3 Topics to Discuss with Vendors, Independent Contractors, and Partner Agencies Prior to Working Together

Author, Chase Hixson, Account Executive, Human Services, Rancho Mesa Insurance Services, Inc.


Recently, a non-profit client of mine asked the question: What are the steps I should take with vendors, contracted professionals and partner agencies to make sure my organization is protected should a claim arise as a result of their work?  This is a common exposure to many of our clients, and there are several steps that can be taken to protect your business.

1. Verify the Proper Insurance is in Place
Any person/organization that you consider working with should be fully insured and able to provide you with a Certificate of Insurance, which lists the coverages, carriers and limits of insurance they have in place.  Without their own insurance in place, your company is now assuming full responsibility for anything that may occur as a result of their negligence. Depending on the nature and scope of the work being performed, different types of insurance will be required.  An insurance professional can help you determine the specific coverage needed.

Example: A charter school has hired a local animal shelter to bring animals to their students and teach about conservation.   One of the animals bites a student.  If the animal shelter does not have the proper insurance, the charter school’s insurance will be liable for any action taken against the school.

2. Name Your Business as Additional Insured
In addition to verifying that the correct coverages and limits are in place, you should also require they name your company as an additional insured on their policy.  By doing this, your organization will now be indemnified under their policy for claims arising as a result of their work, in which you are named. 

Example: In the example where a charter school has hired a local animal shelter to bring animals to their students and one of the animals bites a student, by requiring the animal shelter to name the charter school as an additional insured, the school is covered under the animal shelter’s insurance.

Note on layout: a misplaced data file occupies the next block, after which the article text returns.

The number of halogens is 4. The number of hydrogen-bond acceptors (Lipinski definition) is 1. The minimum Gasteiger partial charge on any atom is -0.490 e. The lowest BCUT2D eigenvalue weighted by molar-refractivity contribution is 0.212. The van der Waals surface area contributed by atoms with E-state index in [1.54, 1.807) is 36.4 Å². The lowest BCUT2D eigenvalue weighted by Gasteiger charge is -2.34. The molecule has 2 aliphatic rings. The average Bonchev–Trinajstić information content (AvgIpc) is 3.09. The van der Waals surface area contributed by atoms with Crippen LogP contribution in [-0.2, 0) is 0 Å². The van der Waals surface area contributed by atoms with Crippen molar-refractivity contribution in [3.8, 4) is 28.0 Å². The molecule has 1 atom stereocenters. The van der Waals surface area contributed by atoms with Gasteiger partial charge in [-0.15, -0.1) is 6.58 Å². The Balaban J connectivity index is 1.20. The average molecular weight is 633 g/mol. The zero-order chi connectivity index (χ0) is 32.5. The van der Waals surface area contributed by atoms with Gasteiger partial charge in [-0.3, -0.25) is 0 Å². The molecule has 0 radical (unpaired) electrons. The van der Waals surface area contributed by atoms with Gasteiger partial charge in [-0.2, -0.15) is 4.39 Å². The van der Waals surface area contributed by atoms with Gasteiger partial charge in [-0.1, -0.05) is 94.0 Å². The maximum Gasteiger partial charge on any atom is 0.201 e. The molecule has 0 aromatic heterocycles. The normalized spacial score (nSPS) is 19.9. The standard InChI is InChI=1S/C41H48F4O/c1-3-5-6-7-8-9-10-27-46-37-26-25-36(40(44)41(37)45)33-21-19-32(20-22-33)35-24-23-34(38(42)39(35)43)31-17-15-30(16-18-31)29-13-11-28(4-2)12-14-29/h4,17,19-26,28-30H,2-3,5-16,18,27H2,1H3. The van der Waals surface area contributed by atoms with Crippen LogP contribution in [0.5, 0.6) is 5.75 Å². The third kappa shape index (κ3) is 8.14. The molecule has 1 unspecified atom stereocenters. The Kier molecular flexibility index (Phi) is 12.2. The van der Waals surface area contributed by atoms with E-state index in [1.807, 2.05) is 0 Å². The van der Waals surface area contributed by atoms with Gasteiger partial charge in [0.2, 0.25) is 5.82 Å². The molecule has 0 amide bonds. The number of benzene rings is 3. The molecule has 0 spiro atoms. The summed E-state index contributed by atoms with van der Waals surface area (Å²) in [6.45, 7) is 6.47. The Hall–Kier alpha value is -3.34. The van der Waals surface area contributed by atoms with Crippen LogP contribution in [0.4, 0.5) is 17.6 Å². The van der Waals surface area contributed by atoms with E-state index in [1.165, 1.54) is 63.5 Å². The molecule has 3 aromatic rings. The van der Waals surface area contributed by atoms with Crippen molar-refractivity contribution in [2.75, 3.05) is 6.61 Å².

3. Provide a Waiver of Subrogation
A waiver of subrogation means an insured (and their insurance company) are waiving their right to subrogate against another party, should their employee suffer an injury on your premises.  Most independent contractors aren’t required to carry insurance, so this wouldn’t apply to them.  However, if employees of another company are performing work on your premises, it is wise to have them waive their right to subrogate against your workers’ compensation carrier. 

Example: A charter school has hired a local animal shelter to bring animals to their students and teach about conservation.   While presenting, an employee of the shelter trips and injures their knee.  A waiver of subrogation would void the animal shelter’s workers’ compensation provider from seeking subrogation against the charter school’s workers’ compensation policy. The employee will still be treated, but you won’t suffer the penalty for it.

I strongly recommend reviewing your processes regarding vendor, independent contractors and partner agencies to see what is currently in place.  Far too often steps are skipped and businesses are unaware of the liability they are assuming.  If you have any question about a specific circumstance, please don’t hesitate to give Rancho Mesa a call at (619) 937-0164, we are happy to assist.